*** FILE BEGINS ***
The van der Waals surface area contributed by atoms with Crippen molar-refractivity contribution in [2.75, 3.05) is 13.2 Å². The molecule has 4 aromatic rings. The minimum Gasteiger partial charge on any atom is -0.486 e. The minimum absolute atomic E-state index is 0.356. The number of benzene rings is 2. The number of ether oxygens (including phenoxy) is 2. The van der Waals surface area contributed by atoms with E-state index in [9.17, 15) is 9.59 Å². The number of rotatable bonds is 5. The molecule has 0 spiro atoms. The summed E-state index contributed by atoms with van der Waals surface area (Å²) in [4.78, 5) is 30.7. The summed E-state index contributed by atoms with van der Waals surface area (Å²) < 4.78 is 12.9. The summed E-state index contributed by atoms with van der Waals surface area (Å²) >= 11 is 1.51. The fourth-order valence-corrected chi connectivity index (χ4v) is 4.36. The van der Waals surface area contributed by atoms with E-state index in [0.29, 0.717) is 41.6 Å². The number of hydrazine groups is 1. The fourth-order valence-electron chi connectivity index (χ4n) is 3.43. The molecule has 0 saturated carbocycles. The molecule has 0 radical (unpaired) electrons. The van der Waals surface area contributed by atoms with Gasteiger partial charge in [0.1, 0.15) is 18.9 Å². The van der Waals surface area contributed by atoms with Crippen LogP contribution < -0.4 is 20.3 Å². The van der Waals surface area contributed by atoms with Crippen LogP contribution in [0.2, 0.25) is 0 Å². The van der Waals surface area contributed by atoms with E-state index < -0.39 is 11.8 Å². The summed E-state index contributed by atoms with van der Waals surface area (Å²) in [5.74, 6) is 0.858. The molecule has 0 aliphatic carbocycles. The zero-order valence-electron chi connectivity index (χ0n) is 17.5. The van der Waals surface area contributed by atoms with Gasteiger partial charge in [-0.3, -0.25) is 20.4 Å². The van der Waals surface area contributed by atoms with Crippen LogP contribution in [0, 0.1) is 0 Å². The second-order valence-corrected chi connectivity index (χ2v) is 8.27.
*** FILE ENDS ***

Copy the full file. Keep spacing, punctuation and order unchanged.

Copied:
The van der Waals surface area contributed by atoms with Crippen molar-refractivity contribution in [2.75, 3.05) is 13.2 Å². The molecule has 4 aromatic rings. The minimum Gasteiger partial charge on any atom is -0.486 e. The minimum absolute atomic E-state index is 0.356. The number of benzene rings is 2. The number of ether oxygens (including phenoxy) is 2. The van der Waals surface area contributed by atoms with E-state index in [9.17, 15) is 9.59 Å². The number of rotatable bonds is 5. The molecule has 0 spiro atoms. The summed E-state index contributed by atoms with van der Waals surface area (Å²) in [4.78, 5) is 30.7. The summed E-state index contributed by atoms with van der Waals surface area (Å²) < 4.78 is 12.9. The summed E-state index contributed by atoms with van der Waals surface area (Å²) >= 11 is 1.51. The fourth-order valence-corrected chi connectivity index (χ4v) is 4.36. The van der Waals surface area contributed by atoms with E-state index in [0.29, 0.717) is 41.6 Å². The number of hydrazine groups is 1. The fourth-order valence-electron chi connectivity index (χ4n) is 3.43. The molecule has 0 saturated carbocycles. The molecule has 0 radical (unpaired) electrons. The van der Waals surface area contributed by atoms with Gasteiger partial charge in [0.1, 0.15) is 18.9 Å². The van der Waals surface area contributed by atoms with Crippen LogP contribution < -0.4 is 20.3 Å². The van der Waals surface area contributed by atoms with Crippen LogP contribution in [0.2, 0.25) is 0 Å². The van der Waals surface area contributed by atoms with E-state index < -0.39 is 11.8 Å². The summed E-state index contributed by atoms with van der Waals surface area (Å²) in [5.74, 6) is 0.858. The molecule has 0 aliphatic carbocycles. The zero-order valence-electron chi connectivity index (χ0n) is 17.5. The van der Waals surface area contributed by atoms with Gasteiger partial charge in [-0.3, -0.25) is 20.4 Å². The van der Waals surface area contributed by atoms with Crippen LogP contribution in [0, 0.1) is 0 Å². The second-order valence-corrected chi connectivity index (χ2v) is 8.27.